While COP26 came dangerously close to a “Copenhagen” breakdown over a lack of trust in the process due to last minute changes in the final text, the meeting concluded on November 13 at nearly midnight as approximately 200 countries agreed to the “Glasgow Climate Pact,” reports USCIB Senior Vice President Norine Kennedy.
According to Kennedy, throughout the final week of the intense two-week session, views had remained divided on substantive issues, most of which linked in some way to unmet finance needs, and also concerned gaps in pledged greenhouse gas reductions compared to scientific assessments of actions necessary to limit dangerous warming.
Following recent Intergovernmental Panel on Climate Change (IPCC) and United Nations Environment Programme (UNEP) reports of current national action pledges, the pressure was on to keep “1.5°C alive” and to finalize the outstanding elements – notably “Article 6” on carbon markets – of the Rulebook (the practical guidance for implementing The Paris Agreement).
“This meeting took place under numerous challenging circumstances,” added Kennedy. It was the first, major UN in-person meeting during the pandemic, held under stringent public health measures which included daily testing for all participants. COP26 was also taking place during a period of economic headwinds and uncertainty coupled with, higher energy prices. Outspoken climate campaigners inside the meeting areas and protesters outside, along with a higher-than-expected participation of more than thirty-thousand participants kept the pressure on. On the other hand, a record number of business participants on hand, including during the World Leaders Climate Summit, which comprised the first three days of the COP, signaled clear business support for ambitious climate action.
USCIB staff and members organized two U.S. business events in the final week:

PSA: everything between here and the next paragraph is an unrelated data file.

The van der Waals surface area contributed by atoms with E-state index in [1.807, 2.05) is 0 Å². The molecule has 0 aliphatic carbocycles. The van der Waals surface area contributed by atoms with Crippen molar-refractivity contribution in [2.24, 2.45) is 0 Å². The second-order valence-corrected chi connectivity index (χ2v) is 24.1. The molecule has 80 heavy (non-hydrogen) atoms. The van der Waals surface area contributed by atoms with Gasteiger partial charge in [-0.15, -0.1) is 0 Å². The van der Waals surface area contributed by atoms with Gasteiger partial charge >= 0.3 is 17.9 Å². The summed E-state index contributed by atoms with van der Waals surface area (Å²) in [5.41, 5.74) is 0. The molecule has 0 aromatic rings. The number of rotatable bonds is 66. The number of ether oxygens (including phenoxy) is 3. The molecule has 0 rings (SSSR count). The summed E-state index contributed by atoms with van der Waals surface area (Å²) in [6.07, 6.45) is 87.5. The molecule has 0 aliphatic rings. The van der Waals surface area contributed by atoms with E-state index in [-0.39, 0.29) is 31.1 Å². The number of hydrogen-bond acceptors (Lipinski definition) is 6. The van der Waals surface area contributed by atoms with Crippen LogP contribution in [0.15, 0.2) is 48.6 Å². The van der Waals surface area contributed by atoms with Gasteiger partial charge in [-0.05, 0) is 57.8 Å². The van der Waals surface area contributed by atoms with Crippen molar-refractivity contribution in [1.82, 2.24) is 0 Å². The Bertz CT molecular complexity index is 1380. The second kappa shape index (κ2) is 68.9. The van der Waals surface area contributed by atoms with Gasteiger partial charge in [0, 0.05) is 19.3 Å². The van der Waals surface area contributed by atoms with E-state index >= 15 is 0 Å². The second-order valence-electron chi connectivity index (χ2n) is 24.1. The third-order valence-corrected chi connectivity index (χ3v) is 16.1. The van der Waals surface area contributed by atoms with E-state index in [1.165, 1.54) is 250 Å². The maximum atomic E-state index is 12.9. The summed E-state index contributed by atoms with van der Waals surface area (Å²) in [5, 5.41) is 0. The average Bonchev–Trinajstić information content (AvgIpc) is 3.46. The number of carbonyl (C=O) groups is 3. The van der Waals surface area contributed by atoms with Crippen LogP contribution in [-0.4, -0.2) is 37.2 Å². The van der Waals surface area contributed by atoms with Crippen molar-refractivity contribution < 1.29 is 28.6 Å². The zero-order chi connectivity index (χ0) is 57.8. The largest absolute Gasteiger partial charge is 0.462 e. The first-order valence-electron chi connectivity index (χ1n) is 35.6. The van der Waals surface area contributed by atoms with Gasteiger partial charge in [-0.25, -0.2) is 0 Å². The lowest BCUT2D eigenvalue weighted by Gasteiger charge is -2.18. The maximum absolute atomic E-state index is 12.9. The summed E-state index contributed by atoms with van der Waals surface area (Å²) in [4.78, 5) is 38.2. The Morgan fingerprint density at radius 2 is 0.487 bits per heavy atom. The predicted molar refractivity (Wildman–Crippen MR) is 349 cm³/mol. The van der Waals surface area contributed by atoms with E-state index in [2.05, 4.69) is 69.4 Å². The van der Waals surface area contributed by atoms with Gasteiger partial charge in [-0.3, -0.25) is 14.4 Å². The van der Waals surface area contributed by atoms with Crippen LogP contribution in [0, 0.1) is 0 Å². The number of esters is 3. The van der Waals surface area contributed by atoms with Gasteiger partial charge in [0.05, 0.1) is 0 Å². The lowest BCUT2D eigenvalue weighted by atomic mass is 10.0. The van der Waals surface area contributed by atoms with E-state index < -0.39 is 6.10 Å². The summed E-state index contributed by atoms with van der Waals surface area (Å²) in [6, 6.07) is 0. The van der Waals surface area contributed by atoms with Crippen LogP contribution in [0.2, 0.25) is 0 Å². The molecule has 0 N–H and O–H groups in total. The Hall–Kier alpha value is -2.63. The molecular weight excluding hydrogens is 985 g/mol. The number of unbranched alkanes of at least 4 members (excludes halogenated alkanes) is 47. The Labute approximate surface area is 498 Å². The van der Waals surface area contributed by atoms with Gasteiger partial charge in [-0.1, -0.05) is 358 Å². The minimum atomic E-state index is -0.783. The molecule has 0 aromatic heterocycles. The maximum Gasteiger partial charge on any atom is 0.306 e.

- A virtual USCIB side-event on “Infrastructure, Innovation and Investment for a Sustainable and Resilient Recovery,” featuring speakers from Duke University, General Motors and Generate Capital and
- A Major Economies Business Forum (BizMEF) side-event on where business can make a running start to advance economy-wide action on climate change, in preparation for COP27. Speakers from Business at OECD (BIAC), the International Organization of Employers (IOE), the Mohamed VI Foundation for Environmental Protection and WorldSteel shared perspectives on converging employment, trade and energy transition policies, working with the private sector.
“In spite of unparalleled support by U.S. companies for an ambitious outcome, working with the Administration, we were disappointed by scant mention of business in the Glasgow conclusions,” stated Kennedy. “The International Chamber of Commerce (ICC) served as the focal point for business at COP26, debuting new ICC papers on carbon pricing and on sustainable trade finance.”
Looking ahead to the next major UN climate meeting in Egypt in 2022, several thorny issues remain, including lingering dissatisfaction with lack of adequate finance and questions about whether high-emitting countries (such as U.S., China, India) will be able to offer enhanced pledges of emissions reductions. USCIB members will be preparing recommendations to inform the UN “Global Stocktake,” which will form a basis for future action, and continue to advocate for economy-wide approaches inside and outside the UNFCCC that advance energy access and security and substantively engage U.S. business knowhow and innovation.
USCIB’s COP26 Concluding Statement can be found here.